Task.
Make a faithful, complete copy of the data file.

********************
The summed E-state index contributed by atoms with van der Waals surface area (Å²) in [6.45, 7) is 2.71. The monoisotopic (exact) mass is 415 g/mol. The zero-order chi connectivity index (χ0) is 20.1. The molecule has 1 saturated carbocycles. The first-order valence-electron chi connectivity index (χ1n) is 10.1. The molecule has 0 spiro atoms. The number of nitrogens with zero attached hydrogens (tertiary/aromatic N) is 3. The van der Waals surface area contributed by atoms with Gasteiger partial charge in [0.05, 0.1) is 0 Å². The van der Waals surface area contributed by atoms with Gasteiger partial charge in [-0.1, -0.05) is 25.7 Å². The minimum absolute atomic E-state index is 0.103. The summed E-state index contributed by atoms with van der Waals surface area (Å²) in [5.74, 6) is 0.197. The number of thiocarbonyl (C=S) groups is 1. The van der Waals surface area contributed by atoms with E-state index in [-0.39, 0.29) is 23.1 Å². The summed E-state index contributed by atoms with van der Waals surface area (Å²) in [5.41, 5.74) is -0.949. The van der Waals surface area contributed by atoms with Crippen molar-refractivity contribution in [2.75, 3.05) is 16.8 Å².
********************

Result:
The summed E-state index contributed by atoms with van der Waals surface area (Å²) in [6.45, 7) is 2.71. The monoisotopic (exact) mass is 415 g/mol. The zero-order chi connectivity index (χ0) is 20.1. The molecule has 1 saturated carbocycles. The first-order valence-electron chi connectivity index (χ1n) is 10.1. The molecule has 0 spiro atoms. The number of nitrogens with zero attached hydrogens (tertiary/aromatic N) is 3. The van der Waals surface area contributed by atoms with Gasteiger partial charge in [0.05, 0.1) is 0 Å². The van der Waals surface area contributed by atoms with Gasteiger partial charge in [-0.1, -0.05) is 25.7 Å². The minimum absolute atomic E-state index is 0.103. The summed E-state index contributed by atoms with van der Waals surface area (Å²) in [5.74, 6) is 0.197. The number of thiocarbonyl (C=S) groups is 1. The van der Waals surface area contributed by atoms with E-state index in [-0.39, 0.29) is 23.1 Å². The summed E-state index contributed by atoms with van der Waals surface area (Å²) in [5.41, 5.74) is -0.949. The van der Waals surface area contributed by atoms with Crippen molar-refractivity contribution in [2.75, 3.05) is 16.8 Å².